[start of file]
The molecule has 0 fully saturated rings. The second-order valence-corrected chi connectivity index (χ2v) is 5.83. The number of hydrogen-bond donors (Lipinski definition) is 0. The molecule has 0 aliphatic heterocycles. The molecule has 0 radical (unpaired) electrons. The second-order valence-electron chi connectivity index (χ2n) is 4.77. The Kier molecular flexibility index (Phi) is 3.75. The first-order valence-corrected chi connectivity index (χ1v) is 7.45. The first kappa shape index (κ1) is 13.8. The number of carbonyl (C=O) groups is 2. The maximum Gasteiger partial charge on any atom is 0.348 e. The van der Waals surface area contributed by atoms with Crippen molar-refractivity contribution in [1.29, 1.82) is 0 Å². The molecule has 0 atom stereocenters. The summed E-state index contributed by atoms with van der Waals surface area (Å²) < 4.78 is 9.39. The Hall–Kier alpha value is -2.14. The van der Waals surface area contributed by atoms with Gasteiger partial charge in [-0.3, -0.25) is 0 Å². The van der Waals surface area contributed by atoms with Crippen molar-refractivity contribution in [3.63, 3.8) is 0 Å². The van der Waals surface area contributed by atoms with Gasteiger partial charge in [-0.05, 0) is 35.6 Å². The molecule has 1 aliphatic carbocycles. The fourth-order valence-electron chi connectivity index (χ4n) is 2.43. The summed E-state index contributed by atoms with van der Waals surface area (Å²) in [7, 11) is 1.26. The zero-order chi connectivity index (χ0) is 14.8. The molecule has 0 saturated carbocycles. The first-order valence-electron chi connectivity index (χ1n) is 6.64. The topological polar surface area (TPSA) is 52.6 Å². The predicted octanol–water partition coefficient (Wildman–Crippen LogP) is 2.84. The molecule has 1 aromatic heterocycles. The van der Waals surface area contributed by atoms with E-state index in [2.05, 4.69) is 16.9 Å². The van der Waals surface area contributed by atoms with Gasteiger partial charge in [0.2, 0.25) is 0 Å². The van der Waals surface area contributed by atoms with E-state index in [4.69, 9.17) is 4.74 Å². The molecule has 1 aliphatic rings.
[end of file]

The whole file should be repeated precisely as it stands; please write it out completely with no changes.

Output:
The molecule has 0 fully saturated rings. The second-order valence-corrected chi connectivity index (χ2v) is 5.83. The number of hydrogen-bond donors (Lipinski definition) is 0. The molecule has 0 aliphatic heterocycles. The molecule has 0 radical (unpaired) electrons. The second-order valence-electron chi connectivity index (χ2n) is 4.77. The Kier molecular flexibility index (Phi) is 3.75. The first-order valence-corrected chi connectivity index (χ1v) is 7.45. The first kappa shape index (κ1) is 13.8. The number of carbonyl (C=O) groups is 2. The maximum Gasteiger partial charge on any atom is 0.348 e. The van der Waals surface area contributed by atoms with Crippen molar-refractivity contribution in [1.29, 1.82) is 0 Å². The molecule has 0 atom stereocenters. The summed E-state index contributed by atoms with van der Waals surface area (Å²) < 4.78 is 9.39. The Hall–Kier alpha value is -2.14. The van der Waals surface area contributed by atoms with Gasteiger partial charge in [-0.3, -0.25) is 0 Å². The van der Waals surface area contributed by atoms with Crippen molar-refractivity contribution in [3.63, 3.8) is 0 Å². The van der Waals surface area contributed by atoms with Gasteiger partial charge in [-0.05, 0) is 35.6 Å². The molecule has 1 aliphatic carbocycles. The fourth-order valence-electron chi connectivity index (χ4n) is 2.43. The summed E-state index contributed by atoms with van der Waals surface area (Å²) in [7, 11) is 1.26. The zero-order chi connectivity index (χ0) is 14.8. The molecule has 0 saturated carbocycles. The first-order valence-electron chi connectivity index (χ1n) is 6.64. The topological polar surface area (TPSA) is 52.6 Å². The predicted octanol–water partition coefficient (Wildman–Crippen LogP) is 2.84. The molecule has 1 aromatic heterocycles. The van der Waals surface area contributed by atoms with E-state index in [2.05, 4.69) is 16.9 Å². The van der Waals surface area contributed by atoms with Gasteiger partial charge in [0.2, 0.25) is 0 Å². The van der Waals surface area contributed by atoms with E-state index in [4.69, 9.17) is 4.74 Å². The molecule has 1 aliphatic rings.